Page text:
Another safety professional, Dare Akinfosile, described the crisis as “irritating”.

Akinfosile bemoaned a situation where safety professionals could not point to the benefits of being members of the institute.

“Generally, I do not like getting into that ISPON crisis; it is quite irritating,” he said.

“It has stalled the development of the professional body and the professionals and it is of no benefit to the young upcoming professionals.

“Typically, a professional body is supposed to help build and develop professionals and not just the experienced ones, but the upcoming ones tend to benefit more from professional bodies.

“In our own case, ISPON has not served that purpose so one cannot say that this is the benefit of being a member of ISPON. They are not doing anything,” Akinfosile iterated.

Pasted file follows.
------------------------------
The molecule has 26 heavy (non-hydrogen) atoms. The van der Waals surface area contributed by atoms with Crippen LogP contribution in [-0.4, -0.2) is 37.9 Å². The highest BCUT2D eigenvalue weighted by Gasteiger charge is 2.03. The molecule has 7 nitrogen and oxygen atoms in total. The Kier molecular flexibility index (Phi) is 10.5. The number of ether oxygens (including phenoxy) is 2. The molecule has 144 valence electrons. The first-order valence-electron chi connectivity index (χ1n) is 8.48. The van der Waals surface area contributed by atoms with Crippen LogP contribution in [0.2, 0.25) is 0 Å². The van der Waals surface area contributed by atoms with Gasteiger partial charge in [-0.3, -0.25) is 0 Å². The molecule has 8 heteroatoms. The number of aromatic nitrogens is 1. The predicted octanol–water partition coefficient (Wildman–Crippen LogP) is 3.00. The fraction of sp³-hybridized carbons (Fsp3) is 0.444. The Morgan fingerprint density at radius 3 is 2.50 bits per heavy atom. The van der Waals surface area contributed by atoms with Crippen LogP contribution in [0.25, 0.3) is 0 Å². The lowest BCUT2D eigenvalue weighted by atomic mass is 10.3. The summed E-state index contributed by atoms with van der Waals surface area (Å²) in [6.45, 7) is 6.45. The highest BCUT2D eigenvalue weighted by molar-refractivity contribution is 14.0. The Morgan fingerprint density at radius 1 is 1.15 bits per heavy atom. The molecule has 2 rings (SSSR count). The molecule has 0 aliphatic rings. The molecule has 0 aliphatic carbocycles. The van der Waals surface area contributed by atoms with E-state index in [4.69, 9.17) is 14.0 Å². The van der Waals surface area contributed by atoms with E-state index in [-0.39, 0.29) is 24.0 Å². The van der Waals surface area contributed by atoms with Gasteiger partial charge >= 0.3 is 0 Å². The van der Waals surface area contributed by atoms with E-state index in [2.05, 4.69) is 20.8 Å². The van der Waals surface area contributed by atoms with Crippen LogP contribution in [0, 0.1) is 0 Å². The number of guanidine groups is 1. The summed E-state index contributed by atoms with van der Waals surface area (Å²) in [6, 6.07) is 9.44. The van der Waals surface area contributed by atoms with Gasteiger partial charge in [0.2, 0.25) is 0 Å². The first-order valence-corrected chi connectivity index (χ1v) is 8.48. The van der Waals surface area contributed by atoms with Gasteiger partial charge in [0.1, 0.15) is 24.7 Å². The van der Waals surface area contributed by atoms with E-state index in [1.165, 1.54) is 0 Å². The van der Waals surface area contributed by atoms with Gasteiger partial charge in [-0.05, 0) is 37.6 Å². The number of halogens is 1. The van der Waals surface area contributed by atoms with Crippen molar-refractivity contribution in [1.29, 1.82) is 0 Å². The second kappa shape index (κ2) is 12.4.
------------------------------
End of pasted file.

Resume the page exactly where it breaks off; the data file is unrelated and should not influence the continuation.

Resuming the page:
On her part, a young safety professional, Mrs. Obianuju Okeke interestingly revealed that the power tussle has affected the membership strength of the institute as prospective members now prefer joining foreign safety bodies in order to avoid the melee.

“I have done their (ISPON) exams and enrolled to become their member before this crisis started, but I am actually not a member of ISPON. The point is that, we are all human beings and we know what crisis entails. When there is no peace, nothing works,” she explained.

“I keep telling people that we young professionals are not finding it funny because where two elephants are fighting, the grass suffers. I will be very happy if I wake up one day and hear, in all sincerity, that it has been resolved. That is my prayer. I was intending to be a member before this thing happened. I wish I really knew what the issue is but seeing as I am not a member, I don’t really know.